Tarzan's Tripes Forever, and Other Feghoots

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Wizards and their bad hobbits

Category: alt.callahans, Rated G

This clever piece was posted by Ieuan Wickham in alt.callahans.


Given the fantastic nature of this place, this seemed appropriate…

Here goes…

Long ago, in a galaxy far, far away…
(No, that’s the wrong start…)

Once upon a time, there was a poor merchant. He hadn’t been a merchant long, and he had thought that there would be a profit selling the horses of the Rohirrim to the nobles of Gondor. But, of course, you may remember that the men of Rohan don’t really like to sell their horses, and are in fact quite protective of them. So there he was, some money for capital and no idea what to do with it.

He was walking around one of the cities (I forget which), kicking the stones and himself and trying to think of something. Pretty soon he got quite hungry and went off to find a street vendor. As he was munching on his third pastry, he remembered something that one of the Isengarders had mentioned. Apparantly the wizards who lived at and visited Orthanc were extremely fond of sweet food, and the cooks at the tower hated to make it.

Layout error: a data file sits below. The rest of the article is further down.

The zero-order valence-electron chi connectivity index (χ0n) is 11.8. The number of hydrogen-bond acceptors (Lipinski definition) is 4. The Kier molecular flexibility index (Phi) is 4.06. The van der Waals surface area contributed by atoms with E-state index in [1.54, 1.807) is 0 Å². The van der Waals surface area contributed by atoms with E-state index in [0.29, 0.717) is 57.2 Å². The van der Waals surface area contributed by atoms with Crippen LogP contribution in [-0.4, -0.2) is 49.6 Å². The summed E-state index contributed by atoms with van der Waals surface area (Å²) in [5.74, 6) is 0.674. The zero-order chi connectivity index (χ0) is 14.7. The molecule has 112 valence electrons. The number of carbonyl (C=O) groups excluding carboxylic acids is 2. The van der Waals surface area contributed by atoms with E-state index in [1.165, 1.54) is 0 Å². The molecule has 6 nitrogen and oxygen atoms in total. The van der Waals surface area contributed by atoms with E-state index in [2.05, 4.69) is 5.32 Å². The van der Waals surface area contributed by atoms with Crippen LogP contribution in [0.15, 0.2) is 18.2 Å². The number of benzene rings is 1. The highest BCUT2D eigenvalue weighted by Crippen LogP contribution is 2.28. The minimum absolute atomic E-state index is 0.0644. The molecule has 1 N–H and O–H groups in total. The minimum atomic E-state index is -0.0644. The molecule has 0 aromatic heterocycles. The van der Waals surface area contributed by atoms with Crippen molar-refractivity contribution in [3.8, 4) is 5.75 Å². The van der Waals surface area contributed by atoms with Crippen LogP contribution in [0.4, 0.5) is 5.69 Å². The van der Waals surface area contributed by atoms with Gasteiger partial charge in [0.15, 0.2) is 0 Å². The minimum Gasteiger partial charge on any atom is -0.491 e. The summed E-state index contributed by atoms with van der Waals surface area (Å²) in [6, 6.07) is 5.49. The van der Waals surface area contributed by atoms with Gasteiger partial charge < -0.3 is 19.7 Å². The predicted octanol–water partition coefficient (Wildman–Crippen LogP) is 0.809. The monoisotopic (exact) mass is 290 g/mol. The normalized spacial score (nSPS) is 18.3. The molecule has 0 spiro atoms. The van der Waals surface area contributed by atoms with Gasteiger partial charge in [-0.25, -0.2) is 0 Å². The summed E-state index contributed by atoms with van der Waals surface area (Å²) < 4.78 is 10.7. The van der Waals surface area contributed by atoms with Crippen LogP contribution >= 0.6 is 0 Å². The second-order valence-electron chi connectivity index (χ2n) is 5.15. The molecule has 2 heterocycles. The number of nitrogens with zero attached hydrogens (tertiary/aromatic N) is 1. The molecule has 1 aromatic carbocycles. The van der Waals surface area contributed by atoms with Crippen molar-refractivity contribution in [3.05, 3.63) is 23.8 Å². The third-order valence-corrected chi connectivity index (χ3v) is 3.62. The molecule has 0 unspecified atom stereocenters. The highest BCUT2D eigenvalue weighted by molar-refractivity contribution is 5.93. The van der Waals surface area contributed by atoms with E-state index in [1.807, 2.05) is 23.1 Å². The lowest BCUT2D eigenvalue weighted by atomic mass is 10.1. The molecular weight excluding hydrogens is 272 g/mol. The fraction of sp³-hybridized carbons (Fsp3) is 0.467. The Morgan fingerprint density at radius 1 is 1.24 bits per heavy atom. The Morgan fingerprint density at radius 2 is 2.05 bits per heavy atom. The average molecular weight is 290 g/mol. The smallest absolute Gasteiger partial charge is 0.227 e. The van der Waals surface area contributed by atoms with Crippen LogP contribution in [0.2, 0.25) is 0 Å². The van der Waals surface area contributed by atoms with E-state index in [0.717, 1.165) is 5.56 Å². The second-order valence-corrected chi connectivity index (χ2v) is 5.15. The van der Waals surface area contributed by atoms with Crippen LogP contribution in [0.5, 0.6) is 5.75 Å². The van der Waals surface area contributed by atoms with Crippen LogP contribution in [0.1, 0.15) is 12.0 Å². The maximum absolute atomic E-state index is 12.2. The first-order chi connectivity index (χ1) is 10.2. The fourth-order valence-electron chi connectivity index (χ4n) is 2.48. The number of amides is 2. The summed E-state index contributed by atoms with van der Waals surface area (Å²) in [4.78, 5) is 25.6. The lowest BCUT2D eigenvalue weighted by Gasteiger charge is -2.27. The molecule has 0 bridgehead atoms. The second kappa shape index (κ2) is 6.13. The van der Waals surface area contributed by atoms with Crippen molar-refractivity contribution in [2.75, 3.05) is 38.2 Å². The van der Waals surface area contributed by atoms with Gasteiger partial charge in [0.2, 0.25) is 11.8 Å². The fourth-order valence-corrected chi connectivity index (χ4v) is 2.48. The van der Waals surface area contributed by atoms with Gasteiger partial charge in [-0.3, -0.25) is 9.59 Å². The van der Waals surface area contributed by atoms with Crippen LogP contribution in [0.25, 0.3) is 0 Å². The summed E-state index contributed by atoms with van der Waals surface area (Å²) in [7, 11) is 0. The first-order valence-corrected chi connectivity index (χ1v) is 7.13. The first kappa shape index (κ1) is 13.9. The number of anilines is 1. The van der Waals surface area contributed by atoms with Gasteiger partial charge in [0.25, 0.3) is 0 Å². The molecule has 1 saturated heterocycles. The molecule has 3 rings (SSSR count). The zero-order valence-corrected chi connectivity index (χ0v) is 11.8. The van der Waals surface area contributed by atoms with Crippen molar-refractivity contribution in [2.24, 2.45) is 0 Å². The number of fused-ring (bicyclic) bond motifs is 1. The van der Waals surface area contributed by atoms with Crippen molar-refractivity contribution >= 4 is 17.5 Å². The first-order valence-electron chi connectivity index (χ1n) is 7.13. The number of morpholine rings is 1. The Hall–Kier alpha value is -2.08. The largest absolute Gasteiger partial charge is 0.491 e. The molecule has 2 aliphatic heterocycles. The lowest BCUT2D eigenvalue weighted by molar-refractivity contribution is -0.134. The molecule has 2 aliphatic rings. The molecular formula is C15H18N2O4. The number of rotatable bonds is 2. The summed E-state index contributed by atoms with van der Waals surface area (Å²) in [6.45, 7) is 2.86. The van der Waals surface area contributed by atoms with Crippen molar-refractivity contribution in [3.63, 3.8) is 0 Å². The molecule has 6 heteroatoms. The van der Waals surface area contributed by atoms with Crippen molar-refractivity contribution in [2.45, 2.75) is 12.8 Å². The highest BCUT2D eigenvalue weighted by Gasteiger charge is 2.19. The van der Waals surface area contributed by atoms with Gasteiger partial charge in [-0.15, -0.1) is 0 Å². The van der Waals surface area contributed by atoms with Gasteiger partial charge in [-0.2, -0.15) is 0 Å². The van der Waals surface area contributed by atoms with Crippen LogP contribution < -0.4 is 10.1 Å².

“Aha,” thought the merchant. (Nobody thinks, and nobody ever *says* “aha”, but never mind) “I can buy some of these pastries and sell them to the cooks.” He did a bit of research and found that many of the wizards liked mint-flavoured sweets, so he bought a large number of mint-filled pastries and loaded them onto a wagon.

He rushed the wagon across the plains and brought the wagon to the gates of Isengard late one afternoon. When the guards asked him what he had brought, he told them, and they let him inside the gates.

But the merchant had reckoned without three things:

One: that wizards have very good hearing; so they descended from the tower, some flying, some just running very fast, and some probably rolling down the stairs, and converged on his wagon while it waited in the courtyard.

Two: that wizards can get quite hungry after being wizardly all day; and so while some of them distracted him the rest slipped the pastries off the back of the wagon, and even filched the ones that he had been sitting next to.

Three: that wizards don’t like to pay for things very much (please, remember Shadowfax, and how difficult the merchant had found it even to *buy* horses from the Rohirrim); and so they didn’t.

The merchant was left standing there with an empty wagon, while the guard looked on in pitying contempt. Just then, a hobbit walked out of the gate and down the road past the wagon. The merchant called out to him, stopped him and told him the story. The hobbit listened attentively, but couldn’t help but smile towards the end.

“What are you grinning about?” the merchant demanded.

“My father told me when I was young, and his father told him, and his father before him… Do not peddle minty eclairs for wizards, for they are supple and quick to hunger.”

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